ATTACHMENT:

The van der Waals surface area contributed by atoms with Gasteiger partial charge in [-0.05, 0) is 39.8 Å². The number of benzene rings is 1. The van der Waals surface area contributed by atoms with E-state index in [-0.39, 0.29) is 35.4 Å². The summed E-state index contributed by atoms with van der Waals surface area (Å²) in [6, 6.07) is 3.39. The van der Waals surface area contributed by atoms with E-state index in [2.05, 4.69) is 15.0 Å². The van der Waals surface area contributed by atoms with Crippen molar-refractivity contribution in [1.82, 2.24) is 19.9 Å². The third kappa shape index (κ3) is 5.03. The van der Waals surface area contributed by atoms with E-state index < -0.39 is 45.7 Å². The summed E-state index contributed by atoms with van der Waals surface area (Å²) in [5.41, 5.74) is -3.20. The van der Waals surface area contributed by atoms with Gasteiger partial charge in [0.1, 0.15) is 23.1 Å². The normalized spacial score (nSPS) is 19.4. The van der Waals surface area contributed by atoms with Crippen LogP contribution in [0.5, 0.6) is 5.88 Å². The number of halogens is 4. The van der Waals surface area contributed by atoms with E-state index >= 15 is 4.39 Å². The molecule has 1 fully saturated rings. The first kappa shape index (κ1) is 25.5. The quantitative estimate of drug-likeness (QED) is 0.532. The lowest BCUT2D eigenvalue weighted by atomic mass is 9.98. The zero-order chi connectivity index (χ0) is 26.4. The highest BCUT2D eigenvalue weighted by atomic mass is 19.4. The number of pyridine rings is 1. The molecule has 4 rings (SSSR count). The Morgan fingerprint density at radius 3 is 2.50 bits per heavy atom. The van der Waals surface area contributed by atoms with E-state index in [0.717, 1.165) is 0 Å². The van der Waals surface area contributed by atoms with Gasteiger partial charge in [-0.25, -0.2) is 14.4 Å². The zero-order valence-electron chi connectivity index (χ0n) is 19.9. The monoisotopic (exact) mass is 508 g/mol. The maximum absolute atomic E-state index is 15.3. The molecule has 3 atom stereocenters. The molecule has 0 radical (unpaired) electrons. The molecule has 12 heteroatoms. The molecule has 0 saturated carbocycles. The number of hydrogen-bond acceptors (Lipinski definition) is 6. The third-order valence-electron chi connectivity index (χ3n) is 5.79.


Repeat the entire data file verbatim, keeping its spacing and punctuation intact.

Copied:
The van der Waals surface area contributed by atoms with Gasteiger partial charge in [-0.05, 0) is 39.8 Å². The number of benzene rings is 1. The van der Waals surface area contributed by atoms with E-state index in [-0.39, 0.29) is 35.4 Å². The summed E-state index contributed by atoms with van der Waals surface area (Å²) in [6, 6.07) is 3.39. The van der Waals surface area contributed by atoms with E-state index in [2.05, 4.69) is 15.0 Å². The van der Waals surface area contributed by atoms with Crippen molar-refractivity contribution in [1.82, 2.24) is 19.9 Å². The third kappa shape index (κ3) is 5.03. The van der Waals surface area contributed by atoms with E-state index < -0.39 is 45.7 Å². The summed E-state index contributed by atoms with van der Waals surface area (Å²) in [5.41, 5.74) is -3.20. The van der Waals surface area contributed by atoms with Gasteiger partial charge in [0.1, 0.15) is 23.1 Å². The normalized spacial score (nSPS) is 19.4. The van der Waals surface area contributed by atoms with Crippen LogP contribution in [0.5, 0.6) is 5.88 Å². The number of halogens is 4. The van der Waals surface area contributed by atoms with E-state index >= 15 is 4.39 Å². The molecule has 1 fully saturated rings. The first kappa shape index (κ1) is 25.5. The quantitative estimate of drug-likeness (QED) is 0.532. The lowest BCUT2D eigenvalue weighted by atomic mass is 9.98. The zero-order chi connectivity index (χ0) is 26.4. The highest BCUT2D eigenvalue weighted by atomic mass is 19.4. The number of pyridine rings is 1. The molecule has 4 rings (SSSR count). The Morgan fingerprint density at radius 3 is 2.50 bits per heavy atom. The van der Waals surface area contributed by atoms with E-state index in [0.717, 1.165) is 0 Å². The van der Waals surface area contributed by atoms with Gasteiger partial charge in [-0.25, -0.2) is 14.4 Å². The zero-order valence-electron chi connectivity index (χ0n) is 19.9. The monoisotopic (exact) mass is 508 g/mol. The maximum absolute atomic E-state index is 15.3. The molecule has 3 atom stereocenters. The molecule has 0 radical (unpaired) electrons. The molecule has 12 heteroatoms. The molecule has 0 saturated carbocycles. The number of hydrogen-bond acceptors (Lipinski definition) is 6. The third-order valence-electron chi connectivity index (χ3n) is 5.79.